When my daughter was about three, my brother wanted me to come to America to join him. I did but didn’t last long.
Illegal in America
We were illegal and I didn’t want to go through life with a child and constantly hiding, making up aliases and all that.
What did it, we had these neighbours in San Francisco and they were in a situation similar to ours. They had a little girl of four or five and I discovered that this little girl was at some point taken by Homeland Security to be questioned about who was living in her house to establish if they were legal or not.
I thought, to hell with them!
Even as a legal, it didn’t make any sense to stay there. The standard of life was nowhere near what it is in Ireland. I had a miserable job and had to put my daughter in a crèche every morning around seven and then pick her up in the evening around eight.
I felt in constant danger.
In the morning, I would look at milk cartons and see photos of missing children. We didn’t have that in Ireland.
My brother couldn’t come back. He had adapted to life in America and leaving was too big a risk. He got a share in a bar. He made friends. He married, but his wife died of an aneurism within six months of their wedding.
Still, he made a life for himself. I couldn’t do it. It’s a pity really. I wish we had those years together.
America is ghastly. It’s way too big for someone like me. It’s noisy and the people there are so intent on making money. A bigger house, a bigger car, I couldn’t take to it at all. I don’t want someone demanding money every time I turn around.
Certain things should be free.
A shabby sort of town
I moved to Bray after the house my daughter was born into (a tiny cottage in a fancy area of Dublin) was desperately damaged by the flood in 1984. We eventually managed to repair it and sell it and I used that money to buy the house in Bray, which is about 15 miles outside of Dublin.
Bray was a shabby sort of town when we moved here in 1986. The Main Street still needs a facelift, but little by little, dear old Bray, who really didn't try too hard before, is now surfing the rising tide of Ireland's economy.
Our seafront is just the most beautiful in the world, with Bray Head looming out of the sea. The amazing Harbour Bar – where I go for ukulele sessions on Tuesdays – was recently voted “Best Bar in the World” by Lonely Planet.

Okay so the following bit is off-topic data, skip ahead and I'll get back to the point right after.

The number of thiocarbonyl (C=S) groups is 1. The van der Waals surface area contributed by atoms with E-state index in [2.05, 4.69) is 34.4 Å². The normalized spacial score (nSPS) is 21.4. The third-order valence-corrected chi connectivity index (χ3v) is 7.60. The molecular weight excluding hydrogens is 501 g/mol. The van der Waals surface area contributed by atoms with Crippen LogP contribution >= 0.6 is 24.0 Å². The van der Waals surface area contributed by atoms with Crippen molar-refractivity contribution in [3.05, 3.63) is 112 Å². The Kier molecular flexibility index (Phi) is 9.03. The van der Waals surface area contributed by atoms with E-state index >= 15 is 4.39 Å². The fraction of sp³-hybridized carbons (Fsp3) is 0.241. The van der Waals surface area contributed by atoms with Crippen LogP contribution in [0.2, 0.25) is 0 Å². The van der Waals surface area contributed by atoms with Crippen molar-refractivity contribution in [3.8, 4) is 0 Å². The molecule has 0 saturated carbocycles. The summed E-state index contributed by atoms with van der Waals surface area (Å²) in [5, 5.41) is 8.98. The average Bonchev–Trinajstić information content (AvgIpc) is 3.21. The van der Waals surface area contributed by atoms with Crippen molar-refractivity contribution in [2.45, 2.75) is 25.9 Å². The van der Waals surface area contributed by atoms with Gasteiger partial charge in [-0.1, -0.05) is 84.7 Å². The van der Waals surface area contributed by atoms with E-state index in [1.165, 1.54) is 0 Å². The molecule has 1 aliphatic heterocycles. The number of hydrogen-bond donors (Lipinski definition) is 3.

Its quirkiness has to be seen to be believed: downstairs, it's made up of several little “snugs” each with its own log fire burning winter and summer. Overhead there's a huge lounge that was originally the four bedrooms of the fishermen's cottages the Harbour Bar grew out of.
People know each other
Everybody knows each other in Bray, but I know very few people, considering how long I’ve been here.
In the last year or so, I made this new friend.
This lady was born and raised here and she, literally, knows everyone on every corner. Whenever we walk down the street, we never make it all the way to the café because she’s so busy saying hello to everyone.
She knows everyone by name, their entire history, everything.
We have two or three other pals who join us every now and again and they’re like that, too. Their entire family lives down one road. It’s quite incredible.
When I’m with them, I’m so envious, they’re all part of a clan and it’s lovely. They’re all married to people who grew up in the same place, they all play tennis together, they all used to run around together as kids.
I’m not a part of it. I’m a blow-in.
I’m an outsider. But I do like being self-contained. My friends and family are very scattered about. But home, that’s in Bray. I love turning the key in my own lock.
Nuala Smith was born in Drogheda in 1946, worked as an airhostess, ran a vegetarian restaurant and a garden center before moving with her daughter to San Francisco in the early eighties. Returning to Ireland shortly thereafter, she taught office skills in Wicklow where she still lives. She has written for Irish Radio (RTE) and her fiction and non-fiction have been published in newspapers and magazines.
This interview was first published in the Same.